Ginger Nuts of Horror
During my years spent in education I studied English with great interest so it was no surprise to me that I eventually wrote a book. At school I did well at my English GCSE so followed that with an A-Level and then a Degree. Throughout these years spent reading thousands of pages of prose I studied many highly regarded pieces: Hamlet, Lord of the Flies, Dubliners, Alice in Wonderland, Dracula, Great Expectations…the list goes on. And whilst I enjoyed reading and dissecting them all (admittedly some more than others) my experience after university was not one of eagerness to write my masterpiece, but one of fatigue. Whilst the careful consideration of these works of art was intriguing and the pleasure to read each one’s differing style in sentence structure and turn of phrase was fun, the entertainment value was strangled through over analysis.
The book that influenced me to write, and the style within which I would adopt was a more grimy affair than the exulted masterpieces endlessly listed by exam boards. The book was the break through novel by a master of pulp horror, Guy N Smith. That book being Night of the Crabs.
Night of the Crabs was the book that gave the prolific Guy his big break, released in the summer of 1976 and riding on the wave of popularity created by James Herbert’s Rats, it became a favourite beach time read. Or so I’ve read, as this was before I was born.
To me the history or context is not important. What’s important is the way it made me feel when I read it. And the feeling was one that had been lost over the years in education; I was entertained. I was taking on a fun packed ride with a perfect blast of horrific entertainment.
My copy is an original edition from 1976. The cover is lurid and over the top with a picture of a threatening crab holding its claws out to attack whilst trampling over a ‘Danger Keep Out’ sign. The almost visceral cover is not in anyway subtle and reminded me of the posters and art I love so much from exploitation movies of the 1970s to the early 1980s.
Just like those movies, where you can only get copies from bad transfers with grainy picture quality, my second hand book is dog eared, torn and has a biro-scribbled ‘£1’ scrawled across it. The literary equivalent of watching a 20th generation copy of Cannibal Holocaust. Before I even turned the first page I knew I had a piece of coveted pulp trash. A book that had passed through many hands and been enjoyed countless times over, but one that might not ever be given its true recognition as a genre masterpiece.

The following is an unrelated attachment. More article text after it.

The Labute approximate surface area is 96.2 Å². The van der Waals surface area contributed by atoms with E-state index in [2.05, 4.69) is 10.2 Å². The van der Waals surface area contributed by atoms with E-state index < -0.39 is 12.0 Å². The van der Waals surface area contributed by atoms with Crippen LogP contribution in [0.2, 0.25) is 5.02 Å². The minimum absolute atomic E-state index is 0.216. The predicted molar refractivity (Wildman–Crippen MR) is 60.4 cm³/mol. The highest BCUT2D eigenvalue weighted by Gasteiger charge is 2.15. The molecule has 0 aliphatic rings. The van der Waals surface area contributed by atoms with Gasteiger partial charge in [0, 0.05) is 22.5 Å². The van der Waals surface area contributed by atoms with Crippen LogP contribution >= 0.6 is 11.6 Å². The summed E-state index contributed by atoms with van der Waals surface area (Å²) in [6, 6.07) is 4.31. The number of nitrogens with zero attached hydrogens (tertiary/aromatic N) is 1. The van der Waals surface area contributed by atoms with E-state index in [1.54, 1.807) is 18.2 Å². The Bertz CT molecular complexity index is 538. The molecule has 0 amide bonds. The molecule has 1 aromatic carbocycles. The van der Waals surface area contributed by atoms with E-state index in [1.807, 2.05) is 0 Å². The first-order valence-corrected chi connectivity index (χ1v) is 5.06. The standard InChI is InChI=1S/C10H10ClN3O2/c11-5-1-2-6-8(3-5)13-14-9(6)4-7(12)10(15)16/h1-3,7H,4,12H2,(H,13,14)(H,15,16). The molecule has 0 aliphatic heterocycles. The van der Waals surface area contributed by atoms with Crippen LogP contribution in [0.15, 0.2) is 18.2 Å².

When I started reading I was immediately sucked into this world. Guy has a wonderful way of describing location and scenery, you can tell he is a man of the country at heart. He sets the scene beautifully as he describes a coastal part of Wales (yep that’s right Wales!) before we follow a couple taking an ill-fated dip. This chapter sets the scene with a hint of titillation from the description of Julie and the lusty thoughts of Ian as he tries to find a secluded cove where they might be able to have sex. This is followed by the killing of the two at the hands of those murderous crabs from the title. Here Guy paints a picture of the deaths in such a way that you can see it running through your head like a film. These are satisfying images that pack a punch without being too detailed. Like that shower scene in Psycho it’s your own imagination that fills in the gaps. The images running through your head are gory, but the actual prose is surprisingly reserved.
As the story unfolds and the crabs become braver in their attacks both the gore and sex are ramped up, giving a pleasingly sleazy tone for the book. The beginning was a startling warm up.
Cliff Davenport comes in to investigate the death of his niece Julie and manages to eventually succeed where the military fail. Although as the near invincibility of the monsters is revealed I found myself itching with tension as I questioned how these abominations where going to be stopped. Reading of the crabs rampaging through the Welsh coastal town we get some great images of tanks shooting at these near indestructible creatures. It conjures up some of my favourite scenes from those old Godzilla movies.